The social networking site MySpace has added a new feature that brings MySpace into the journalism world: MySpace News Beta. It has a system very similar to Digg, that is, it allows users to rate and promote content to the front page. With over 160 million users, a feature like this surely does not take long to use.
Seeing that MySpace is extremely popular with younger-type people, it seems that one thing that the MySpace designer(s) overlooked is the target audience. Of course, MySpace isn't expecting a huge percentage of users to be journalists, so they have set up a special crawler that pulls in articles from around the web. The very need to do this however, shows that perhaps this isn't the best plan. If you look on the front page, the articles that have gotten promoted to the front page have less than 5 votes apiece.
This isn't from lack of popularity; MySpace is too large to hide from this argument. The fact is, there aren't a whole ton of "cool people" that are willing to read them. The real readers, the journalists, bloggers, etc. all use professional sites such as Google News, Slashdot, Digg (although the quality of the content on Digg is debated). The problem isn't exactly quality, after all they're simply searching the web for news articles. The problem lies with the readers, of course.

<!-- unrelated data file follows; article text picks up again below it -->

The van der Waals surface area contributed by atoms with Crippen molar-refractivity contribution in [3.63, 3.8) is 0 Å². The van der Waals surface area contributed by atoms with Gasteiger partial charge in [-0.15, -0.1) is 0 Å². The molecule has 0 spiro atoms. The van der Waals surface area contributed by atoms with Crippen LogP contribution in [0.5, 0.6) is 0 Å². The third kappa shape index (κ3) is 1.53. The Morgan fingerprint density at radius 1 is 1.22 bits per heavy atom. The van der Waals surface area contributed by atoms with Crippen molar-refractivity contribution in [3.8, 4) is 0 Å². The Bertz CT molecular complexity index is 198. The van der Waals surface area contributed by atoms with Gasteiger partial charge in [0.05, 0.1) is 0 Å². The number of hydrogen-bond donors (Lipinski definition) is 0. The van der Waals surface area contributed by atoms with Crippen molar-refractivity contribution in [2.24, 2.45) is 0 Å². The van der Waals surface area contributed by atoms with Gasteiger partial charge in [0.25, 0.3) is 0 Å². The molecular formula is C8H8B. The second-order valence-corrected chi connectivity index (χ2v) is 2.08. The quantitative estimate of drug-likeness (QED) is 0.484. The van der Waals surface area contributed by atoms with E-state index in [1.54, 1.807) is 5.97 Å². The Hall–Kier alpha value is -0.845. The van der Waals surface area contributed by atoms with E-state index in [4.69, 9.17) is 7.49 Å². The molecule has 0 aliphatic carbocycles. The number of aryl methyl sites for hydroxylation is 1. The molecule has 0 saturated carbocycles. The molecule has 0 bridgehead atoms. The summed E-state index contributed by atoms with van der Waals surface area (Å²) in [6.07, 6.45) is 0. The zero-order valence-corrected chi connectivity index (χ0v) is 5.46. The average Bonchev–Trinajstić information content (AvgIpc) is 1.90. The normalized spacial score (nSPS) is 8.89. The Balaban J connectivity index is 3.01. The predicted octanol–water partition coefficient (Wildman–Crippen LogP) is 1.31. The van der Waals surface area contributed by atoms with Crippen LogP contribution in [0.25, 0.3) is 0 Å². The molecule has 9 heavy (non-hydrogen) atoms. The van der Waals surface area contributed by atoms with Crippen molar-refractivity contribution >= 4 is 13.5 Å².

Until MySpace attracts visitors who come with news in mind, the content promoted to the front page of MySpace is going to be, inevitably, quite lousy. (As of this writing, the "top story" is on Bell Peppers, and has exactly 1 vote.)